please note that it’s SO important to work closely with a medical professional during this time. your weight and your health are a serious issue and need to be addressed in a manner that matches this. i weight restored under an inpatient hospitalization program led by a team of doctors, and later i continued outpatient with my parents and an outpatient team monitoring my intake. i am NOT a medical professional and am not providing medical advice. i’m simply sharing my experience and what i learned from the process after going through it myself.

some tips for dealing with weight restoration;

  • power through the first two weeks.

this is arguably the scariest part of the process. it’s also the most vulnerable time to slip back, so support during these days needs to be at an all-time time. whether that support comes from your family, friends, a treatment team…anyone, anything. something to hold you accountable.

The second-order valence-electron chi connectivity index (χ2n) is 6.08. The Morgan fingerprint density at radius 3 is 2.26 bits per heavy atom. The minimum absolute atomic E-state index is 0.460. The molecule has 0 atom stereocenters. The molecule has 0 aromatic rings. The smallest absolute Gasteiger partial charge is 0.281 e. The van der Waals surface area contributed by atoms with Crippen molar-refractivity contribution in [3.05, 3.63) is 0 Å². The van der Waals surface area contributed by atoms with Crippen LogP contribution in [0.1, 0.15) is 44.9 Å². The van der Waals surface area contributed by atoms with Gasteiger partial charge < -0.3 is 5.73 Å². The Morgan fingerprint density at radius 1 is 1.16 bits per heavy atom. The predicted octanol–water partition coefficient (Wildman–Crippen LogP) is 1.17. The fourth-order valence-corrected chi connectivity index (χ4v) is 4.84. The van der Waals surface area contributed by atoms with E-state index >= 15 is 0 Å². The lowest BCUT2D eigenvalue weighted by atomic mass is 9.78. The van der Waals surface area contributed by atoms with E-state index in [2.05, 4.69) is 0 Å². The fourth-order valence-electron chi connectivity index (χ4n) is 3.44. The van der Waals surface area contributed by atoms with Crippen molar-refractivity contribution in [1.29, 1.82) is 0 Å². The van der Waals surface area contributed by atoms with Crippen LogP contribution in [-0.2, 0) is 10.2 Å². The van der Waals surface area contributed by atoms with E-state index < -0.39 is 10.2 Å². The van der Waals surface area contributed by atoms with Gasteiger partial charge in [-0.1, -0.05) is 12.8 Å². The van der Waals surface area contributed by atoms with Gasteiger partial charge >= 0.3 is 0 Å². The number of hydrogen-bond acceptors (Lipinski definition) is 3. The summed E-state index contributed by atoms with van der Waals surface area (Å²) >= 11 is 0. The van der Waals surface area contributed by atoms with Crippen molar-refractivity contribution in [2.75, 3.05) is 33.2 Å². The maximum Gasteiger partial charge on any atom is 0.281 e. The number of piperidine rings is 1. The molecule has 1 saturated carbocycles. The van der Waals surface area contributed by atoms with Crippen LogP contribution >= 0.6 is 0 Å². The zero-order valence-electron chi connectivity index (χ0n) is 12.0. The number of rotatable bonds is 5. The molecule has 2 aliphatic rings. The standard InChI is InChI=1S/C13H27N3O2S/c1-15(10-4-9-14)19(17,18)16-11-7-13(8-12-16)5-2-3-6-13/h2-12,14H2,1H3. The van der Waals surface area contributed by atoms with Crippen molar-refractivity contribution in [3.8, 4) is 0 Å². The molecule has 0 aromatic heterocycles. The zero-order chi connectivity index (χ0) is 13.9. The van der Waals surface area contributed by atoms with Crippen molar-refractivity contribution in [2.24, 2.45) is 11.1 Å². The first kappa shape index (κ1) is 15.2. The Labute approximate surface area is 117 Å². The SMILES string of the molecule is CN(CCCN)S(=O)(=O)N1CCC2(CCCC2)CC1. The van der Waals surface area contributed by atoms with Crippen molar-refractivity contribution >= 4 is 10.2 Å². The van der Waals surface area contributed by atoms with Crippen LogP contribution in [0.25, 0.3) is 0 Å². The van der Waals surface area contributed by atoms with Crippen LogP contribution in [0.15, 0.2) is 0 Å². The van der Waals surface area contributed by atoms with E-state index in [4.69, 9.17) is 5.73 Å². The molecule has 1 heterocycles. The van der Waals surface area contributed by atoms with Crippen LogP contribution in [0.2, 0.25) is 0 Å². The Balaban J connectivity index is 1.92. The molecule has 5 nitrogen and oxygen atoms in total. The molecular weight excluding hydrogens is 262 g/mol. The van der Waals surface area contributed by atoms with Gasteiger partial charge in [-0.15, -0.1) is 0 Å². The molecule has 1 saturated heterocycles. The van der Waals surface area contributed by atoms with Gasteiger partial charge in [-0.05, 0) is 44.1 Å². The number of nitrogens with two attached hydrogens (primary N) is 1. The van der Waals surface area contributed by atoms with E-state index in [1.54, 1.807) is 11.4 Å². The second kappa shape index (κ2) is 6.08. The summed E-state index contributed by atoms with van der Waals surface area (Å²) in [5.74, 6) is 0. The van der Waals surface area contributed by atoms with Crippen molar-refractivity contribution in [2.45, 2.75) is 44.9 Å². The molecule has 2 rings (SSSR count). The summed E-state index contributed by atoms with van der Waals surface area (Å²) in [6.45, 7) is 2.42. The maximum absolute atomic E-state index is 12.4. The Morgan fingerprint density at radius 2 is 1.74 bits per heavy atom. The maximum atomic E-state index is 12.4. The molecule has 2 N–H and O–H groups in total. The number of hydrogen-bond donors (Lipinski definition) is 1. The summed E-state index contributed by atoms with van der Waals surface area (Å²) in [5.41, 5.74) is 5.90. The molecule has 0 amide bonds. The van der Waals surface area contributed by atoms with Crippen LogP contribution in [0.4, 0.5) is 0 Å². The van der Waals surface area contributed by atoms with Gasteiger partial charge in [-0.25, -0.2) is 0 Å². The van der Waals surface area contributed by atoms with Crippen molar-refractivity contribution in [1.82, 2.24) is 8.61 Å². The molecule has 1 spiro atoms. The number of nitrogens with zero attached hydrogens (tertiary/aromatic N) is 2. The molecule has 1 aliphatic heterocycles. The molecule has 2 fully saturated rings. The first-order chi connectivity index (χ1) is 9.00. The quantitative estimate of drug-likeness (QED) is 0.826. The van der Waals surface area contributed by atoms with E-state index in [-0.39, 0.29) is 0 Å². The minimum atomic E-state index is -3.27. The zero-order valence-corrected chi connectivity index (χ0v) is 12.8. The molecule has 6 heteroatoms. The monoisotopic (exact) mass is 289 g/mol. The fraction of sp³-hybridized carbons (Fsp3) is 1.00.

*fun fact: @healthfulradiance actually began as an eating disorder recovery food diary to hold myself accountable during weight restoration. yep! way back in the day (any OG followers remember @seekingstrongerwings? yep, that happened too). i used the instagram recovery community as a means of support. i would post my breakfast because once it was out there in the world, i felt i had to stick to it. i exposed my meals because it stripped me of my ability to hide and lie, say i ate something without ever being accountable to actually do so.